Simmaron Research blog post, by Cort Johnson, 30 April 2018: The Autoimmune Virus? Groundbreaking EBV Finding Could Help Explain ME/CFS
“I’ve been a co-author in almost 500 papers. This one is more important than all of the rest put together. It is a capstone to a career in medical research,” Harley
I sensed some awe in Ron Davis’s voice as he pushed for more understanding of Epstein-Barr Virus’s effects in ME/CFS during a talk at the Brain Science conference. Davis is not to my knowledge finding much evidence of EBV reactivation in the severe ME/CFS patient study – a surprise – but he is very interested in what happened during that initial EBV infection, which appears to have triggered chronic fatigue syndrome (ME/CFS) in so many people.
He’s not alone in his “admiration” for the virus. Simmaron’s Advisor, Dr. Daniel Peterson, whose clinical practice and research stemmed from an outbreak in the Lake Tahoe region of Chronic Fatigue Syndrome, has tracked EBV in patients for decades, noting very high titers to EBV and other herpes viruses in subsets of patients.
It’s not surprising that these two important figures have had their eyes on EBV. EBV, after all, is kind of in a league of its own. An invader of B and epithelial cells, the 50th anniversary of its discovery was recently celebrated with numerous reviews. Epstein-Barr was discovered in 1966 by Anthony Epstein and Yvonne Barr. It was the first human virus shown to cause cancer. The sequencing of its large genome in 1995 helped launch the genomic era.
One of the more massive and complicated viruses, it’s one of the very few viruses that’s able to avoid elimination: once EBV infects your B-cells, it’s in your body to stay. It’s able to effectively hide from the immune system and reactivate just enough so that when the infected B-cells die it can move on to other cells.
We’re well equipped to ward off EBV when we’re young – it usually produces only minor symptoms – but as our immune systems alter as we age, that changes. Encountering EBV as an adolescent or adult (infectious mononucleosis, glandular fever) – as increasingly happens in our germ phobic age – often means months of convalescence as our immune systems struggle to ward off this powerful virus.
The problems don’t stop there. We know that infectious mononucleosis (IM) is a common trigger of ME/CFS but coming down with IM/glandular fever in adolescence has also been shown to increase one’s risk of coming down with multiple sclerosis 2-4 fold and lupus by fifty percent. Because of EBV’s ability to remain latent in the body, EBV reactivations are a huge problem for transplant patients with compromised immune systems.
The big question concerning EBV is how a virus which has essentially been latent for decades could contribute to serious diseases like MS and lupus. We now may have the answer. Last week, what will probably turn out to be a seminal paper in pathogen research directly showed for the first time how EBV appears to be able to trigger autoimmune diseases later in life and could conceivably play a role in ME/CFS.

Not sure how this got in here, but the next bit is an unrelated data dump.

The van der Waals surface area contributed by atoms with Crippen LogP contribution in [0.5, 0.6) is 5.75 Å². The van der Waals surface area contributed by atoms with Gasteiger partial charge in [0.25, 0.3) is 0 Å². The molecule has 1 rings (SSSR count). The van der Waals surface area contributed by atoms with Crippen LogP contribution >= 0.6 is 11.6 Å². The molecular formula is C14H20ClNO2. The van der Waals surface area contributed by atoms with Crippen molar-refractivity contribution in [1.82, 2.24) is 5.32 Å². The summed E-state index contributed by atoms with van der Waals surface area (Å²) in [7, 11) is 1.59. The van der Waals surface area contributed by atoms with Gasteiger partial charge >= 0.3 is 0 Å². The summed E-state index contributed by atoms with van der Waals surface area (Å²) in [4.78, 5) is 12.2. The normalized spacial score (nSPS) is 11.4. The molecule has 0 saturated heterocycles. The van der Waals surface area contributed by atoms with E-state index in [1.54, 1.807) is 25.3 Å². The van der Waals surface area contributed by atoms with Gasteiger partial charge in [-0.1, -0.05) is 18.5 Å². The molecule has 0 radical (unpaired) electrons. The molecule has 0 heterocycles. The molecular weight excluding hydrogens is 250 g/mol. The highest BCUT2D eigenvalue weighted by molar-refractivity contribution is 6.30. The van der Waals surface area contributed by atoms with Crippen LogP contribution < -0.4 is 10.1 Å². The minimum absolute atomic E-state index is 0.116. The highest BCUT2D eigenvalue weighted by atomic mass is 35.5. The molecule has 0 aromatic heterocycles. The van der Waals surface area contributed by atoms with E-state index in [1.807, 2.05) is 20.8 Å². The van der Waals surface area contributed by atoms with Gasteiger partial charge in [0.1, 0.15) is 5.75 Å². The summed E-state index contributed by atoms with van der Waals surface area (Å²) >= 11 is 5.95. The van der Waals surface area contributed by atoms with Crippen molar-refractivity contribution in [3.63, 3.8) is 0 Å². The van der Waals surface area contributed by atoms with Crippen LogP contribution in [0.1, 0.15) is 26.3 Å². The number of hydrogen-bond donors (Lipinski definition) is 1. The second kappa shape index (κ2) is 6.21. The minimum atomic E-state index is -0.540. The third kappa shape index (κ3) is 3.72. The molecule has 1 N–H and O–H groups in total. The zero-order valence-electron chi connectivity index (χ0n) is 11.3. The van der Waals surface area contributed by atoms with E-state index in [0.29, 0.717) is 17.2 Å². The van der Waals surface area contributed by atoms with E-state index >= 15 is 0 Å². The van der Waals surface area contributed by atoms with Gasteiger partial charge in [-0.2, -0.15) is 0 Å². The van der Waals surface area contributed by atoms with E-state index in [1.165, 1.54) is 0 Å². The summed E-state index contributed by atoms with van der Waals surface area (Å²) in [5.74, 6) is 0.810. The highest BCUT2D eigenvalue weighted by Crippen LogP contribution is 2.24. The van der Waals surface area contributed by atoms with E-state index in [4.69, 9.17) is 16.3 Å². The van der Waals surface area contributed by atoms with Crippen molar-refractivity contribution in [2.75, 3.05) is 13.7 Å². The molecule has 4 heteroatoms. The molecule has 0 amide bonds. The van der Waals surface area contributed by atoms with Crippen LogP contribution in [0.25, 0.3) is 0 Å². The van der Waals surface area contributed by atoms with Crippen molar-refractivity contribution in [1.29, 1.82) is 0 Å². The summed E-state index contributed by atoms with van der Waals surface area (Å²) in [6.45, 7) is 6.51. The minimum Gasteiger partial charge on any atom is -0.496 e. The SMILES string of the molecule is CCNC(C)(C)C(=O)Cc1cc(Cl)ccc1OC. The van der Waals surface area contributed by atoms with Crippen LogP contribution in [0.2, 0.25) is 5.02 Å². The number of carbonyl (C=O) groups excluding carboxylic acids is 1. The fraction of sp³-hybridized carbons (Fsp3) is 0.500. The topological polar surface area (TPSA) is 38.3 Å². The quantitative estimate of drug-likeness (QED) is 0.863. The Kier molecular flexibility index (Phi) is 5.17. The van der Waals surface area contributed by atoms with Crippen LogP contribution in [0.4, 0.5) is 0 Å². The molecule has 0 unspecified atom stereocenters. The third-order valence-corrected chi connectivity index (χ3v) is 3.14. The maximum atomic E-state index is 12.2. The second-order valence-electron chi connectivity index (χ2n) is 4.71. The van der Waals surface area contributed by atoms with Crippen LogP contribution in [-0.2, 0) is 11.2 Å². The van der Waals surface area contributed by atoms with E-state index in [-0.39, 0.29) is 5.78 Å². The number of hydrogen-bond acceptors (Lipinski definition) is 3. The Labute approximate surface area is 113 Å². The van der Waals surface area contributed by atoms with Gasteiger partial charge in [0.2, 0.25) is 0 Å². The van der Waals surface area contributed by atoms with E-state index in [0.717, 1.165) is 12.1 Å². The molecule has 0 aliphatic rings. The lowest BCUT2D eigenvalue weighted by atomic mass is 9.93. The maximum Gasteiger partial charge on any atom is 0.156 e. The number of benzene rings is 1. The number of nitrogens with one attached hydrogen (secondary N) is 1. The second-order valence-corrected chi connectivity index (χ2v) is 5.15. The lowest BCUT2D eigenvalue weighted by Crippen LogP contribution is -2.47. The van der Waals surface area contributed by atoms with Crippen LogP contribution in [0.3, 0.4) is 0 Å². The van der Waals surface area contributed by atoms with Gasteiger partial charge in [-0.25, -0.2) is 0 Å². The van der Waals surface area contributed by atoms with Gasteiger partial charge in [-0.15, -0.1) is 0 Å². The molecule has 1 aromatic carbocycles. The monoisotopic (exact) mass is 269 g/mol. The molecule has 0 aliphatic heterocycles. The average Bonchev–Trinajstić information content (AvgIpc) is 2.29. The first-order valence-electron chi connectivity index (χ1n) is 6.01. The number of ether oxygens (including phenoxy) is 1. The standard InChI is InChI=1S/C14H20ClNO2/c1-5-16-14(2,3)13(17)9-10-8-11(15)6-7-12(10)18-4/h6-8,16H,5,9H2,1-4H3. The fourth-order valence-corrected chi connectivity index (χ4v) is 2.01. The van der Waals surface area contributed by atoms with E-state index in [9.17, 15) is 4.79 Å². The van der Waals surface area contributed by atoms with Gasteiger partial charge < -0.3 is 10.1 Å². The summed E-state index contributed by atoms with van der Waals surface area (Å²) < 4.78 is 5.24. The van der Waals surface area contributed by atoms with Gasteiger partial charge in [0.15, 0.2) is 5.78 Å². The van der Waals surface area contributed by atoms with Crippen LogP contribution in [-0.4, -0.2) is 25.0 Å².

The rather hum drum title of the paper “Transcription factors operate across disease loci with EBNA2 implicated in autoimmunity” in the Nature Genetics Journal hardly hinted at the possibilities the paper presents.
Transcription factors operate across disease loci, with EBNA2 implicated in autoimmunity John B. Harley, Xiaoting Chen, Mario Pujato, Daniel Miller, Avery Maddox, Carmy Forney, Albert F. Magnusen, Arthur Lynch, Kashish Chetal, Masashi Yukawa, Artem Barski, Nathan Salomonis, Kenneth M. Kaufman, Leah C. Kottyan & Matthew T. Weirauch. Nature Genetics (2018) doi:10.1038/s41588-018-0102-3
EBV consists of several proteins of which EBNA-2 is one. EBNA-2 is EBV’s main viral transactivator; i.e. it’s a transcription factor that turns on genes in an infected cell that help EBV to survive. Essentially EBNA-2 allows EBV to hijack a cell’s genetics and put them to its own use.
The study – produced by researchers at Cinncinnati’s Children Hospital – demonstrated that once EBV infects B-cells, it turns on genes that have been identified as risk factors for a boatload of autoimmune diseases.
It turns out that even though the virus is, so to speak, latent; i.e. it’s not replicating – its transcription factor is still active – altering the expression of our genes. The genes that it affects just happen to be the same genes that increase the risk of developing lupus, multiple sclerosis (MS), rheumatoid arthritis (RA), juvenile idiopathic arthritis (JIA), inflammatory bowel disease (IBD), celiac disease, and type 1 diabetes. Apparently decades of genetic assault from EBV’s transcription factor can set the stage or at least contribute to many autoimmune diseases.
Chronic diseases are usually caused by a variety of genetic and environmental factors. Because not everyone with these transcription factors comes down with a chronic illness, other factors must play a role. The authors believe, though, that the gene expression changes induced by the virus in the B cells could account for a large number of people with lupus and MS who fall ill.
“In lupus and MS, for example, the virus could account for a large percentage of those cases. We do not have a sense of the proportion in which the virus could be important in the other EBNA2-associated diseases,” Harley
Read more about the ME/CFS and research into the EBV virus